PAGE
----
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Chicago, IL – A first-of-its-kind report released today examines whether high-speed rail should be public, private or both. The research report released by Illinois PIRG Education Fund examines the experience with public-private partnerships for high-speed rail in other countries and the U.S. In addition to outlining the promise and pitfalls, the report recommends ten principles to protect taxpayers and the public interest under private financing deals.
The report comes at a time when Congress and state officials are debating future funding for high-speed rail including support for lines proposed as part of the Midwestern Regional Rail Initiative. Meanwhile, the U.S. House Transportation and Infrastructure chair has proposed privatizing Amtrak with the hope of garnering private financing for new bullet trains along the Northeast. California is seeking private funds as part of a planned route connecting between Los Angeles and San Francisco.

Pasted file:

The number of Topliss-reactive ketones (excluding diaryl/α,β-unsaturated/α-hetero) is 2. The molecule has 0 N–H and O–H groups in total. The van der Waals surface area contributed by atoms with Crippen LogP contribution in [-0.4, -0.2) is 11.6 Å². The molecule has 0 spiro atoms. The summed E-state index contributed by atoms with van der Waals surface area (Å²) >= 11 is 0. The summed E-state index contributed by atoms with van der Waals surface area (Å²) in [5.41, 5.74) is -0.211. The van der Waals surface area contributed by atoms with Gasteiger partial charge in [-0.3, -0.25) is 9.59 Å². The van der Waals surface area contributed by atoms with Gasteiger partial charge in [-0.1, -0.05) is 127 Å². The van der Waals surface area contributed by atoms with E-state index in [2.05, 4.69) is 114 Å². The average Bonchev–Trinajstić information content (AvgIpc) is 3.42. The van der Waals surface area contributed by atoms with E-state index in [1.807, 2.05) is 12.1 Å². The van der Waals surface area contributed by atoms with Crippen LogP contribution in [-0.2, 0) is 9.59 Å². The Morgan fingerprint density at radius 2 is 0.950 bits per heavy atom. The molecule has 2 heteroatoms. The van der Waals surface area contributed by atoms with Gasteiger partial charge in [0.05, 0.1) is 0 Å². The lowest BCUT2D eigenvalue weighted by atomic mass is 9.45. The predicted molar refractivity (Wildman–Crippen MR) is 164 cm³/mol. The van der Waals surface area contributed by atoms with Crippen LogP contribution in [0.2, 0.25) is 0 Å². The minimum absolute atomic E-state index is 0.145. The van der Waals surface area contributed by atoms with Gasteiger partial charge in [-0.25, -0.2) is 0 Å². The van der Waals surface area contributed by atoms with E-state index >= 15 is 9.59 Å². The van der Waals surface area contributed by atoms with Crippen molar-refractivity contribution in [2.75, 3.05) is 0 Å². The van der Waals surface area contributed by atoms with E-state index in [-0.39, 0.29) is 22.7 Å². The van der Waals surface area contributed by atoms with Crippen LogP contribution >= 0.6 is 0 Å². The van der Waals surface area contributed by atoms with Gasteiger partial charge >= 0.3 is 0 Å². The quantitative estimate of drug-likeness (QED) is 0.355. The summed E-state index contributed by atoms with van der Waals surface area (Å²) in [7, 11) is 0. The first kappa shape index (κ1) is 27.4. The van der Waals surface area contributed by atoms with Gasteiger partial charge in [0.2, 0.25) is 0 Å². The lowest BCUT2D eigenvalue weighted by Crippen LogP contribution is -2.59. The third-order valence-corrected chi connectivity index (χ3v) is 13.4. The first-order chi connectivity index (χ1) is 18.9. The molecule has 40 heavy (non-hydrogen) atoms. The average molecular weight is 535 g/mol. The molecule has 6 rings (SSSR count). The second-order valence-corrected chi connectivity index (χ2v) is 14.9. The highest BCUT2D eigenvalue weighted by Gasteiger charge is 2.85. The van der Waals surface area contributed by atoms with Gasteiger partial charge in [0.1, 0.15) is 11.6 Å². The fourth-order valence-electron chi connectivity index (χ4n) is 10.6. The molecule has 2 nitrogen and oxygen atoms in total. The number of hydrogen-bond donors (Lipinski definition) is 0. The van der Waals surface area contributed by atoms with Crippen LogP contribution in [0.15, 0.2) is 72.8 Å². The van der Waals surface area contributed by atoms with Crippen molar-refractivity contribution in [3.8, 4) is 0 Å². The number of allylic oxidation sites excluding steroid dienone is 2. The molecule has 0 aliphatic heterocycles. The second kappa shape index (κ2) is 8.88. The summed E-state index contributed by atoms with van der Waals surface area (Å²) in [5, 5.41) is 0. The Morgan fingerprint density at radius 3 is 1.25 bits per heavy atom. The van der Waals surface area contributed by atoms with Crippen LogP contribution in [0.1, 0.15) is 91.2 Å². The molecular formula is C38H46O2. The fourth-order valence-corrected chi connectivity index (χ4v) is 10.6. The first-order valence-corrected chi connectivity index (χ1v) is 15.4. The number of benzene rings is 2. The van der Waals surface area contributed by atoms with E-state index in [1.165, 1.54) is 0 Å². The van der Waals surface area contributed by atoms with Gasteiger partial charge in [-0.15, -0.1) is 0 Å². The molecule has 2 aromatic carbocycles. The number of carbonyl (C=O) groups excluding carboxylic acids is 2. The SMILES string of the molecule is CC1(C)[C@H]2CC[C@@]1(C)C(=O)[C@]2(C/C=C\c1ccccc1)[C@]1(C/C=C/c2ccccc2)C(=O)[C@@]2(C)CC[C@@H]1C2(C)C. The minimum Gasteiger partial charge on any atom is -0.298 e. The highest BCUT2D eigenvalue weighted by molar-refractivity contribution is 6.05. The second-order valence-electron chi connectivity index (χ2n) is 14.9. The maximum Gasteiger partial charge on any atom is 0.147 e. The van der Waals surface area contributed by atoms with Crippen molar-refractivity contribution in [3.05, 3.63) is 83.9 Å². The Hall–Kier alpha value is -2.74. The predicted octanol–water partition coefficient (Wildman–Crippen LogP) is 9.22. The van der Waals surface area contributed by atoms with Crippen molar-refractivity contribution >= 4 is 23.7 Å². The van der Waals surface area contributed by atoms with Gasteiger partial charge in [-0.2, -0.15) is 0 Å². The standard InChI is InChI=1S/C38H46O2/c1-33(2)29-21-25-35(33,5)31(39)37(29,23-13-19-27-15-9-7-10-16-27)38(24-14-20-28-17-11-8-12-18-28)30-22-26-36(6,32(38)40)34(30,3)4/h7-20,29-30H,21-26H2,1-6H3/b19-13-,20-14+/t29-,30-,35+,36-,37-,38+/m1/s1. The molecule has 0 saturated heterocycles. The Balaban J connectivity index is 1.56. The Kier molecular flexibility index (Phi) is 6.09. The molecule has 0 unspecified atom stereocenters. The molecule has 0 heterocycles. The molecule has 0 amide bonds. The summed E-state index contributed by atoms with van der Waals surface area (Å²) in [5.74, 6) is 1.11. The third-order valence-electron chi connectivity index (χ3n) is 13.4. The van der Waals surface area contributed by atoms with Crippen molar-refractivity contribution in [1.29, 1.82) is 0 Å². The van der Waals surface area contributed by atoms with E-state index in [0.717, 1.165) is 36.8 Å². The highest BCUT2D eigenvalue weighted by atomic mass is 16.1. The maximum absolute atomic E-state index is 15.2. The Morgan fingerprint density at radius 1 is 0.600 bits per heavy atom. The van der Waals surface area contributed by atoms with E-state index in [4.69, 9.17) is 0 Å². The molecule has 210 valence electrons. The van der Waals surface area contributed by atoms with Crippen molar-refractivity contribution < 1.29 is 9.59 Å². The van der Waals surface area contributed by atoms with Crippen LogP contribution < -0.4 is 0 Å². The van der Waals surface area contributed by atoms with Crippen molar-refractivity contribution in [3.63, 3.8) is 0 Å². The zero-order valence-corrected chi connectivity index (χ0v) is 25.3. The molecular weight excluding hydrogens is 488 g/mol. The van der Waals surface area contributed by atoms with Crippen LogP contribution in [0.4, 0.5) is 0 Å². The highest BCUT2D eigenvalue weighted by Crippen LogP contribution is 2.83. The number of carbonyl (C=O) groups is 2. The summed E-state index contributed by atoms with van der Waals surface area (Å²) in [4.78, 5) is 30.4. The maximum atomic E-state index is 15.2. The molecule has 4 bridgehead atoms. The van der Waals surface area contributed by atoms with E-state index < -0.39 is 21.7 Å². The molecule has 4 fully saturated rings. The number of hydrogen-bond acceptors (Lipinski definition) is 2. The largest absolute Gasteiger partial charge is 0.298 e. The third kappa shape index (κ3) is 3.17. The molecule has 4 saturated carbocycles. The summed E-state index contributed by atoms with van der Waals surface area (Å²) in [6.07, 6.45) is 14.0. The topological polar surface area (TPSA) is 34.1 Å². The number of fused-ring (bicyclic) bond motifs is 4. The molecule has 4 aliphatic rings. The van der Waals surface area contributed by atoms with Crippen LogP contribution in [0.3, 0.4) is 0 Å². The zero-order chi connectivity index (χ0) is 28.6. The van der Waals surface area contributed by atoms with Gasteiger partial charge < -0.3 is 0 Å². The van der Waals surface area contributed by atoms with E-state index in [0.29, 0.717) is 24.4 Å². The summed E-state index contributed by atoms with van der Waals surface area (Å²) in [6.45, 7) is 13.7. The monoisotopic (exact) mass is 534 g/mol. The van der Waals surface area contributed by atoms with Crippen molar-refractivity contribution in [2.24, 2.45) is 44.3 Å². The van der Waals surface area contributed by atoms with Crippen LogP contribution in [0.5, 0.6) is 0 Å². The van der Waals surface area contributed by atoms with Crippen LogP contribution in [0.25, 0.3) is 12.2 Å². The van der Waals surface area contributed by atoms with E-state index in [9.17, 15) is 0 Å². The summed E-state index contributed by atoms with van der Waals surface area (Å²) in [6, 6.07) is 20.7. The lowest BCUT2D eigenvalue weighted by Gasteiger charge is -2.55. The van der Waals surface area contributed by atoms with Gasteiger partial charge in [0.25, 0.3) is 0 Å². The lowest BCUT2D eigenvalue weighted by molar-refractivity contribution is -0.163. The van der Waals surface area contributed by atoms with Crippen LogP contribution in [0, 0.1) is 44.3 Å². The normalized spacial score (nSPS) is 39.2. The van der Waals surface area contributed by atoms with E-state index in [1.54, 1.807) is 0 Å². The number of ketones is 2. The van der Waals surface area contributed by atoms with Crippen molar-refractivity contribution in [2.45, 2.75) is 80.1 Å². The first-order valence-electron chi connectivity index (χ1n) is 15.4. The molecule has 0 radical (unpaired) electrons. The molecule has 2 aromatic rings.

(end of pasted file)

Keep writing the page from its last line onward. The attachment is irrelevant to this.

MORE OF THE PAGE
“The report shows that private financing can be a supplement but not a substitute for public commitments to support high-speed rail,” said Brian Imus at Illinois PIRG Education Fund. “In other nations the majority of support comes from the public sector. The rail companies overseas often have public ownership and the public on their board like a public utility or Amtrak.”
The report cautions that public-private partnerships in other countries have often run into trouble. When private financing has been used as a short-cut around public funding, taxpayers often end up paying dearly. Partnerships must have the highest levels of transparency, clear rules of accountability, and strong public capacity for monitoring and enforcing agreements, says the report.
President Obama has put forth the goal of linking 80 percent of the U.S. population via high-speed rail by 2035. Compared to the United States, other industrialized nations around the globe tend to be far ahead of the United States in developing high-speed rail and invest a far greater portion of Gross Domestic Product on infrastructure.
“While many in Congress are having trouble finding money to invest in high-speed rail, they need to consider the costs of not moving forward,” said Imus. “Without high-speed rail, we will be more dependent on oil and will pay dearly to build more airport runways and ever-wider highways.”
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